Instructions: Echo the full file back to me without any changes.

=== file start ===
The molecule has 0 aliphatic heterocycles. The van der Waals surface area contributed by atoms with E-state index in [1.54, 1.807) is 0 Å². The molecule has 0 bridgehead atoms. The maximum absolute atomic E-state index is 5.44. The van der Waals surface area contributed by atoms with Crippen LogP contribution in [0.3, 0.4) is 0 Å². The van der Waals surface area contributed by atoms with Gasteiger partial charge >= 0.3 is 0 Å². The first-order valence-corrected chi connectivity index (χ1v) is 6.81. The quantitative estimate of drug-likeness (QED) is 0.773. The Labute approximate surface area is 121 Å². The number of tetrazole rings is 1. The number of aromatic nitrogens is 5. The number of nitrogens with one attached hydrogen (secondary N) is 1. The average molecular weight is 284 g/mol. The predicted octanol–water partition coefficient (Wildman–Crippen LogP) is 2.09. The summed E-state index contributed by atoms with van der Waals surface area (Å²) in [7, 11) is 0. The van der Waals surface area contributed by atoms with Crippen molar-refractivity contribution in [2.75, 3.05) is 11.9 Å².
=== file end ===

The molecule has 0 aliphatic heterocycles. The van der Waals surface area contributed by atoms with E-state index in [1.54, 1.807) is 0 Å². The molecule has 0 bridgehead atoms. The maximum absolute atomic E-state index is 5.44. The van der Waals surface area contributed by atoms with Crippen LogP contribution in [0.3, 0.4) is 0 Å². The van der Waals surface area contributed by atoms with Gasteiger partial charge >= 0.3 is 0 Å². The first-order valence-corrected chi connectivity index (χ1v) is 6.81. The quantitative estimate of drug-likeness (QED) is 0.773. The Labute approximate surface area is 121 Å². The number of tetrazole rings is 1. The number of aromatic nitrogens is 5. The number of nitrogens with one attached hydrogen (secondary N) is 1. The average molecular weight is 284 g/mol. The predicted octanol–water partition coefficient (Wildman–Crippen LogP) is 2.09. The summed E-state index contributed by atoms with van der Waals surface area (Å²) in [7, 11) is 0. The van der Waals surface area contributed by atoms with Crippen molar-refractivity contribution in [2.75, 3.05) is 11.9 Å².